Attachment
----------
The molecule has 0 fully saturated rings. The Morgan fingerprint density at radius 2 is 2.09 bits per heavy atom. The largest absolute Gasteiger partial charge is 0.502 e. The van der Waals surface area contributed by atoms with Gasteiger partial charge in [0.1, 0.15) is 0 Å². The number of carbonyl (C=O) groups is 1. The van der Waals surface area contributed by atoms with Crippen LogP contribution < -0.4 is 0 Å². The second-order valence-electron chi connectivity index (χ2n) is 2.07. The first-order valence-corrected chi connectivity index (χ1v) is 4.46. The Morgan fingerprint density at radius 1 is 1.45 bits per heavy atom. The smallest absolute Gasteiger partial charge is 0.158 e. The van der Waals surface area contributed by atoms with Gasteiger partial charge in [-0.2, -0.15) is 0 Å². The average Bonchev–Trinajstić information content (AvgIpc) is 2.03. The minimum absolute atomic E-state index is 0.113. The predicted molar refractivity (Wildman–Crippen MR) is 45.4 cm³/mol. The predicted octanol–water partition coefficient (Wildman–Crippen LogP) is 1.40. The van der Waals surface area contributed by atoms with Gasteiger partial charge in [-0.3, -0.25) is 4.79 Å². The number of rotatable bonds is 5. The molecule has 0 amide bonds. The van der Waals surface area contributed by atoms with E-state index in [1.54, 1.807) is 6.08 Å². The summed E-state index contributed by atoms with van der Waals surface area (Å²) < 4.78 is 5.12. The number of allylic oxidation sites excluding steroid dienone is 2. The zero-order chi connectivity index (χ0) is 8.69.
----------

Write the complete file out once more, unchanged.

The molecule has 0 fully saturated rings. The Morgan fingerprint density at radius 2 is 2.09 bits per heavy atom. The largest absolute Gasteiger partial charge is 0.502 e. The van der Waals surface area contributed by atoms with Gasteiger partial charge in [0.1, 0.15) is 0 Å². The number of carbonyl (C=O) groups is 1. The van der Waals surface area contributed by atoms with Crippen LogP contribution < -0.4 is 0 Å². The second-order valence-electron chi connectivity index (χ2n) is 2.07. The first-order valence-corrected chi connectivity index (χ1v) is 4.46. The Morgan fingerprint density at radius 1 is 1.45 bits per heavy atom. The smallest absolute Gasteiger partial charge is 0.158 e. The van der Waals surface area contributed by atoms with Gasteiger partial charge in [-0.2, -0.15) is 0 Å². The average Bonchev–Trinajstić information content (AvgIpc) is 2.03. The minimum absolute atomic E-state index is 0.113. The predicted molar refractivity (Wildman–Crippen MR) is 45.4 cm³/mol. The predicted octanol–water partition coefficient (Wildman–Crippen LogP) is 1.40. The van der Waals surface area contributed by atoms with Gasteiger partial charge in [-0.3, -0.25) is 4.79 Å². The number of rotatable bonds is 5. The molecule has 0 amide bonds. The van der Waals surface area contributed by atoms with E-state index in [1.54, 1.807) is 6.08 Å². The summed E-state index contributed by atoms with van der Waals surface area (Å²) < 4.78 is 5.12. The number of allylic oxidation sites excluding steroid dienone is 2. The zero-order chi connectivity index (χ0) is 8.69.